That’s why Natalie Ram, a law professor at the University of Maryland, cautions that, although families of missing loved ones may be desperate to get answers, it matters which DNA database they choose. Strict state and national laws govern how CODIS data can be used. Family member reference samples collected for the purpose of identifying missing persons can’t be used in other types of criminal investigations.

On the other hand, save for in a few states, consumer DNA databases are largely unregulated and can change their terms of service at any time. Currently, FamilyTreeDNA and GEDmatch both allow law enforcement to upload DNA profiles. (AncestryDNA and 23andMe prohibit this practice.) FamilyTreeDNA automatically makes new users’ profiles available for these searches, although customers can later opt out. With GEDmatch, users must proactively opt in. They can choose whether to be included in all law enforcement searches or only those involving the identification of human remains.

Ram says agreeing to these searches means users are opting not only themselves in, but also their immediate family members, and even far-flung genetic relatives. Even people who have never committed a crime could be questioned because they share a portion of DNA with a suspect. People leave behind trace amounts of DNA all the time, and genetic information found at a crime scene may not necessarily come from a perpetrator.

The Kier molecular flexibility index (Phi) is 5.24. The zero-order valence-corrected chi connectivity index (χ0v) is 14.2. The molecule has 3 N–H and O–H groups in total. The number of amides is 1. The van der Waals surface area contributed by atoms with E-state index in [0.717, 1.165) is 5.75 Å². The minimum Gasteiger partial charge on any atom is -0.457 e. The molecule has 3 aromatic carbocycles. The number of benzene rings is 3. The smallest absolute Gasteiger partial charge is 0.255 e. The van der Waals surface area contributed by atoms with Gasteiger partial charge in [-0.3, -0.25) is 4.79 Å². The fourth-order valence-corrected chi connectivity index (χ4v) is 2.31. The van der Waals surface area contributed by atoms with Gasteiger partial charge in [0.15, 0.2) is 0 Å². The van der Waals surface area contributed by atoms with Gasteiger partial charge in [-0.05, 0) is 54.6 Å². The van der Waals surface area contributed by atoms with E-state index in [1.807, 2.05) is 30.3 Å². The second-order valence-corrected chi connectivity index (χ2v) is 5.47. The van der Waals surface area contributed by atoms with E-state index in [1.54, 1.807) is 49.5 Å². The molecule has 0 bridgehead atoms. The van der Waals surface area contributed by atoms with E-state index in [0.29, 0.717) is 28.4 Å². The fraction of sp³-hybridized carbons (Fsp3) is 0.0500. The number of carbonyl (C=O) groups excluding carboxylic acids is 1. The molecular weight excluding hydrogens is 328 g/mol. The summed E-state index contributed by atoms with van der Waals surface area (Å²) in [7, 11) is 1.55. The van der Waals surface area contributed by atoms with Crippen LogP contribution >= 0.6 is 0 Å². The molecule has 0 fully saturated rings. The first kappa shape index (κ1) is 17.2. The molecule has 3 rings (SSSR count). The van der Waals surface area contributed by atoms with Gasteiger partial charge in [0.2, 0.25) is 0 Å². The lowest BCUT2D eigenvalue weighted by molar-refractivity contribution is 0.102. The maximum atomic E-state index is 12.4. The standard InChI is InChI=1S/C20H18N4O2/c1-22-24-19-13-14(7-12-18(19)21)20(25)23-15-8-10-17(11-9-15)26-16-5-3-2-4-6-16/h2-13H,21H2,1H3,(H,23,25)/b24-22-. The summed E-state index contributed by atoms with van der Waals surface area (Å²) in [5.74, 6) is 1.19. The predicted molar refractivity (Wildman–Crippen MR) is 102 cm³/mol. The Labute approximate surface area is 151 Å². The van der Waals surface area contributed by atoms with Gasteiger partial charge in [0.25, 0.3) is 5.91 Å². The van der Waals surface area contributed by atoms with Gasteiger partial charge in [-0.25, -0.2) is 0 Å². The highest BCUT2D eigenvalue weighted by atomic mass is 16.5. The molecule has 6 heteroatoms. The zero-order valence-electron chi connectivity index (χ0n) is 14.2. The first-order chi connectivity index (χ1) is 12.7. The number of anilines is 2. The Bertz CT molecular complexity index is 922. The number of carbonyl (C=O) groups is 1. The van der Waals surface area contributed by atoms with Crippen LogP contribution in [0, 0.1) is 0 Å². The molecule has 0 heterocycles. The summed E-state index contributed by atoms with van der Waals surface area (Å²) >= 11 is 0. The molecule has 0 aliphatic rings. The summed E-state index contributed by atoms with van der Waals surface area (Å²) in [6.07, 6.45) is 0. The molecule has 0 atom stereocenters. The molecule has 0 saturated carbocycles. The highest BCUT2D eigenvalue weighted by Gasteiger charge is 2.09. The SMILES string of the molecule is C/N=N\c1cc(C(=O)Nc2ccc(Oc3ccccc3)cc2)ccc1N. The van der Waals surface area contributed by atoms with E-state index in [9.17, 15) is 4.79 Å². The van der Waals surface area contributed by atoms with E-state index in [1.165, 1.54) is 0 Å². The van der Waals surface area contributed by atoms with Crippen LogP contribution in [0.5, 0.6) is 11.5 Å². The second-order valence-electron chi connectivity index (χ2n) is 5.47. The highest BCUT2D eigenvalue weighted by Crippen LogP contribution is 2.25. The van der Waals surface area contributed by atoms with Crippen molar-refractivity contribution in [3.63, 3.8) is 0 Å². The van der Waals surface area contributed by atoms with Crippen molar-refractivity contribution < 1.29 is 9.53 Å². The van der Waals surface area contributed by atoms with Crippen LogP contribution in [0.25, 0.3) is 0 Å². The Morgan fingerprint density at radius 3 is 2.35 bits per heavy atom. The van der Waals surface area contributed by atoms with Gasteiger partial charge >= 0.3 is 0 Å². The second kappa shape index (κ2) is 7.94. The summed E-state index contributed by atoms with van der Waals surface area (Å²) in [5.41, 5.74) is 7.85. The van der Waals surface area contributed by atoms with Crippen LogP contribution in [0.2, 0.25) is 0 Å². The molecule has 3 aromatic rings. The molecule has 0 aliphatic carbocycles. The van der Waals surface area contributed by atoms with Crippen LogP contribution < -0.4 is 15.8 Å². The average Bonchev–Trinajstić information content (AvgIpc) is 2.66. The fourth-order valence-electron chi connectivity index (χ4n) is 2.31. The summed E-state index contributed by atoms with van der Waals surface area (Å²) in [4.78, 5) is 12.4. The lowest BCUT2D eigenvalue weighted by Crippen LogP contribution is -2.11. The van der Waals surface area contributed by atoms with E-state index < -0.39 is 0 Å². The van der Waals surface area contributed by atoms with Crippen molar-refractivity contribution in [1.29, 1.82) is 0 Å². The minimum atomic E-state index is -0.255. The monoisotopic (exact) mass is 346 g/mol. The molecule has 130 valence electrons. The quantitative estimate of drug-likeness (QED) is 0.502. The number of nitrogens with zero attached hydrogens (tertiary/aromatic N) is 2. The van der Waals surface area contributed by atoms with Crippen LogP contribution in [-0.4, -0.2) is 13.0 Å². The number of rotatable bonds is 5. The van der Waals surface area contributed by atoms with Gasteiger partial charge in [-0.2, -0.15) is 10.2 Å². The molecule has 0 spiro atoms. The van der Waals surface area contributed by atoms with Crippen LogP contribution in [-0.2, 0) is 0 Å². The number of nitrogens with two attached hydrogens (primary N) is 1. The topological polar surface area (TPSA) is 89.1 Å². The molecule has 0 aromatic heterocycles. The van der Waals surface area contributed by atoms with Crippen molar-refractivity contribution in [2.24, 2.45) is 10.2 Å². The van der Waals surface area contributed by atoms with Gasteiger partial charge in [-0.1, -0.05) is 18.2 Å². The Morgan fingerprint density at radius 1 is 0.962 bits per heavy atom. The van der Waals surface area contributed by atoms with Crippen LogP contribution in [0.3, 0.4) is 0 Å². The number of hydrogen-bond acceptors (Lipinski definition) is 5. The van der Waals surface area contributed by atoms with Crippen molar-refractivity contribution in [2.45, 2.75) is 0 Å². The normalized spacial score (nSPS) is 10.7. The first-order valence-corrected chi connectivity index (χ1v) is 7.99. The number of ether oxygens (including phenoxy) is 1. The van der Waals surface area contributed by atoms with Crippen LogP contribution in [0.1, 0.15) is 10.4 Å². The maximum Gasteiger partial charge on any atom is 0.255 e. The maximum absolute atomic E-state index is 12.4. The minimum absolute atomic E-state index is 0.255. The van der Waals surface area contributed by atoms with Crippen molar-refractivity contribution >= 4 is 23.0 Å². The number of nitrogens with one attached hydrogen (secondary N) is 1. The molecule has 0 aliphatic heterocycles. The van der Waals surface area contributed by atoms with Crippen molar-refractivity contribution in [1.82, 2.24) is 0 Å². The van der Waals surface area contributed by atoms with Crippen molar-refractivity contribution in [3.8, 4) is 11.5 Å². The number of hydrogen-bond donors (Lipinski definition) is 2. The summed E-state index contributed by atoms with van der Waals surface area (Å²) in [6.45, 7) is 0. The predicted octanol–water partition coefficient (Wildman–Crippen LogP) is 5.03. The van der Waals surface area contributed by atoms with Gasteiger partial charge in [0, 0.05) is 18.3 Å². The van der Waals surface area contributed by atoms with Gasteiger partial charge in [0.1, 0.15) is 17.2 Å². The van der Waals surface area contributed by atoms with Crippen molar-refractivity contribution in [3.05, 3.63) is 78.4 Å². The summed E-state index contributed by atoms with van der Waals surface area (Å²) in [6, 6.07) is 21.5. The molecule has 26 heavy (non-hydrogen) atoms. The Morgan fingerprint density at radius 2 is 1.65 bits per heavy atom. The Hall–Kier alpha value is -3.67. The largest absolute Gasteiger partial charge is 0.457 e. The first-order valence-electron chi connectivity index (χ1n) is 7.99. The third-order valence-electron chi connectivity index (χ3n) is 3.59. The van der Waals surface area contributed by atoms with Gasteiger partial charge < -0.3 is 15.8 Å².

“If I had a missing loved one, I would feel much more comfortable contributing to the missing-persons family reference sample component of CODIS, because it is so protected and so limited in its use,” Ram says.

There’s also a risk that by taking a consumer DNA test, users will find out information about their family that they might not otherwise want to know.

There may also be a danger in handing over a DNA sample intended for CODIS to the police. Albert Scherr, a law professor at the University of New Hampshire, says that law enforcement could use a person’s DNA for something other than solving missing persons cases. “Historically, when the police get a hold of someone’s DNA in some form, they don’t let go of it,” Scherr says.

Some state and local law enforcement have established “rogue” DNA databases that operate outside the purview of federal regulations. These databases sometimes contain the DNA profiles of people who were simply arrested or questioned, but never convicted, including minors and even victims. In one recent case, San Francisco law enforcement used a DNA sample provided by a rape survivor to later link her to a separate crime.

Michelle Clark, a death investigator for the Office of the Chief Medical Examiner in Connecticut, told WIRED that the DNA samples collected would be used only to help solve missing persons cases. At the event, Glynn and public officials also explained the risks of consumer databases and their different privacy settings. “We wanted to make sure every general member of the public that takes one of these kits has full control and full autonomy over their DNA, their data, and what they want or don’t want to do with it,” she says.

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